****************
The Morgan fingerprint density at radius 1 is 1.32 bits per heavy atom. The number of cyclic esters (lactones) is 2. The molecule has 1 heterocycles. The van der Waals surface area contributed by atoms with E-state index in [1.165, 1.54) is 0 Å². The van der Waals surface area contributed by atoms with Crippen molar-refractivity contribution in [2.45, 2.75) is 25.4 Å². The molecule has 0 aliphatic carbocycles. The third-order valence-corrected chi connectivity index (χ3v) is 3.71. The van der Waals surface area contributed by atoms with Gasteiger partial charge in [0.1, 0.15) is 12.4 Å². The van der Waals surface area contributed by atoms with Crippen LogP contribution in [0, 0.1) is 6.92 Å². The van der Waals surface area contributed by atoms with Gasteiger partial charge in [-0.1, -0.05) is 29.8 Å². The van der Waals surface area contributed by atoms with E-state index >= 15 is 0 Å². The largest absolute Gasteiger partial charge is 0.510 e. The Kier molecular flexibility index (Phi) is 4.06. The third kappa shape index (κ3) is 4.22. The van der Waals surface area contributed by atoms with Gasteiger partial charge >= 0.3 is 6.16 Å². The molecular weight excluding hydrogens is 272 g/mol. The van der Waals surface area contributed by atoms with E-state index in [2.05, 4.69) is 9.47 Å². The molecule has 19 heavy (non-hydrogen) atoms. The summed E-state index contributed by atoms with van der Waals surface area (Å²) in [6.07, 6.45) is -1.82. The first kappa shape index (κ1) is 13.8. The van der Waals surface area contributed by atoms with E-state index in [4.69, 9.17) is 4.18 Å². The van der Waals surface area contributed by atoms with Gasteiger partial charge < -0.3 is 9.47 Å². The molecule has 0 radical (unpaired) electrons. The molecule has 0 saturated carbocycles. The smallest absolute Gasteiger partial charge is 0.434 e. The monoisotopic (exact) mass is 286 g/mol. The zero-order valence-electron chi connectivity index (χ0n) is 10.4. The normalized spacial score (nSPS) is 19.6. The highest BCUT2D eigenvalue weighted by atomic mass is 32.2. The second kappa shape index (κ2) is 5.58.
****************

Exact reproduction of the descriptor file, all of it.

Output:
The Morgan fingerprint density at radius 1 is 1.32 bits per heavy atom. The number of cyclic esters (lactones) is 2. The molecule has 1 heterocycles. The van der Waals surface area contributed by atoms with E-state index in [1.165, 1.54) is 0 Å². The van der Waals surface area contributed by atoms with Crippen molar-refractivity contribution in [2.45, 2.75) is 25.4 Å². The molecule has 0 aliphatic carbocycles. The third-order valence-corrected chi connectivity index (χ3v) is 3.71. The van der Waals surface area contributed by atoms with Gasteiger partial charge in [0.1, 0.15) is 12.4 Å². The van der Waals surface area contributed by atoms with Crippen LogP contribution in [0, 0.1) is 6.92 Å². The van der Waals surface area contributed by atoms with Gasteiger partial charge in [-0.1, -0.05) is 29.8 Å². The van der Waals surface area contributed by atoms with E-state index >= 15 is 0 Å². The largest absolute Gasteiger partial charge is 0.510 e. The Kier molecular flexibility index (Phi) is 4.06. The third kappa shape index (κ3) is 4.22. The van der Waals surface area contributed by atoms with Gasteiger partial charge >= 0.3 is 6.16 Å². The molecular weight excluding hydrogens is 272 g/mol. The van der Waals surface area contributed by atoms with E-state index in [2.05, 4.69) is 9.47 Å². The molecule has 19 heavy (non-hydrogen) atoms. The summed E-state index contributed by atoms with van der Waals surface area (Å²) in [6.07, 6.45) is -1.82. The first kappa shape index (κ1) is 13.8. The van der Waals surface area contributed by atoms with E-state index in [4.69, 9.17) is 4.18 Å². The van der Waals surface area contributed by atoms with Gasteiger partial charge < -0.3 is 9.47 Å². The molecule has 0 radical (unpaired) electrons. The molecule has 0 saturated carbocycles. The smallest absolute Gasteiger partial charge is 0.434 e. The monoisotopic (exact) mass is 286 g/mol. The zero-order valence-electron chi connectivity index (χ0n) is 10.4. The normalized spacial score (nSPS) is 19.6. The highest BCUT2D eigenvalue weighted by atomic mass is 32.2. The second kappa shape index (κ2) is 5.58.